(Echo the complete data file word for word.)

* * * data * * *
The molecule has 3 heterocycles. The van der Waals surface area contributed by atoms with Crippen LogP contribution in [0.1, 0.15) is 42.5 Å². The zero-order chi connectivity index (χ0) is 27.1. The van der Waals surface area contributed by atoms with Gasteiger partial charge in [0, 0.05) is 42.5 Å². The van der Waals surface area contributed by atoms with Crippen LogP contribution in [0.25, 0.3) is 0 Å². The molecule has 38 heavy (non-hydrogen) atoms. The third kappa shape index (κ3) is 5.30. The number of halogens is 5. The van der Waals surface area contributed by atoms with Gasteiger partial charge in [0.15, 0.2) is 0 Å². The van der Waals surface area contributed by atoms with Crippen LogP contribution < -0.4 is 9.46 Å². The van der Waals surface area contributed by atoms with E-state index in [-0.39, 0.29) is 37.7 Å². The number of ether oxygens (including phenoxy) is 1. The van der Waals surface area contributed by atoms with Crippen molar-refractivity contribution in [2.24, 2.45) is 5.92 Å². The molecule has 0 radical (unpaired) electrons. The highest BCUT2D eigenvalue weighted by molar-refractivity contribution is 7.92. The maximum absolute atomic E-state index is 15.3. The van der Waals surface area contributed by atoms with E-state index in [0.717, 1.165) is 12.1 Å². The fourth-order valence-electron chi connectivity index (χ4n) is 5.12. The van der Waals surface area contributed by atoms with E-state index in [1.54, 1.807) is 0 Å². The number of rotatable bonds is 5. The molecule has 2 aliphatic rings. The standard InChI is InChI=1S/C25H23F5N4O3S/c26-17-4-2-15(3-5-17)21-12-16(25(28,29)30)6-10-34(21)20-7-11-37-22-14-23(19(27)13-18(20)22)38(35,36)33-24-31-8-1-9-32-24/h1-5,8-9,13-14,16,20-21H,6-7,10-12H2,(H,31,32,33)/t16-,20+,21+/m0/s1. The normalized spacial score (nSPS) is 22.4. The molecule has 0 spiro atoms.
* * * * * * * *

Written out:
The molecule has 3 heterocycles. The van der Waals surface area contributed by atoms with Crippen LogP contribution in [0.1, 0.15) is 42.5 Å². The zero-order chi connectivity index (χ0) is 27.1. The van der Waals surface area contributed by atoms with Gasteiger partial charge in [0, 0.05) is 42.5 Å². The van der Waals surface area contributed by atoms with Crippen LogP contribution in [0.25, 0.3) is 0 Å². The molecule has 38 heavy (non-hydrogen) atoms. The third kappa shape index (κ3) is 5.30. The number of halogens is 5. The van der Waals surface area contributed by atoms with Gasteiger partial charge in [0.15, 0.2) is 0 Å². The van der Waals surface area contributed by atoms with Crippen LogP contribution < -0.4 is 9.46 Å². The van der Waals surface area contributed by atoms with E-state index in [-0.39, 0.29) is 37.7 Å². The number of ether oxygens (including phenoxy) is 1. The van der Waals surface area contributed by atoms with Crippen molar-refractivity contribution in [2.24, 2.45) is 5.92 Å². The molecule has 0 radical (unpaired) electrons. The highest BCUT2D eigenvalue weighted by molar-refractivity contribution is 7.92. The maximum absolute atomic E-state index is 15.3. The van der Waals surface area contributed by atoms with E-state index in [0.717, 1.165) is 12.1 Å². The fourth-order valence-electron chi connectivity index (χ4n) is 5.12. The van der Waals surface area contributed by atoms with E-state index in [1.54, 1.807) is 0 Å². The number of rotatable bonds is 5. The molecule has 2 aliphatic rings. The standard InChI is InChI=1S/C25H23F5N4O3S/c26-17-4-2-15(3-5-17)21-12-16(25(28,29)30)6-10-34(21)20-7-11-37-22-14-23(19(27)13-18(20)22)38(35,36)33-24-31-8-1-9-32-24/h1-5,8-9,13-14,16,20-21H,6-7,10-12H2,(H,31,32,33)/t16-,20+,21+/m0/s1. The normalized spacial score (nSPS) is 22.4. The molecule has 0 spiro atoms.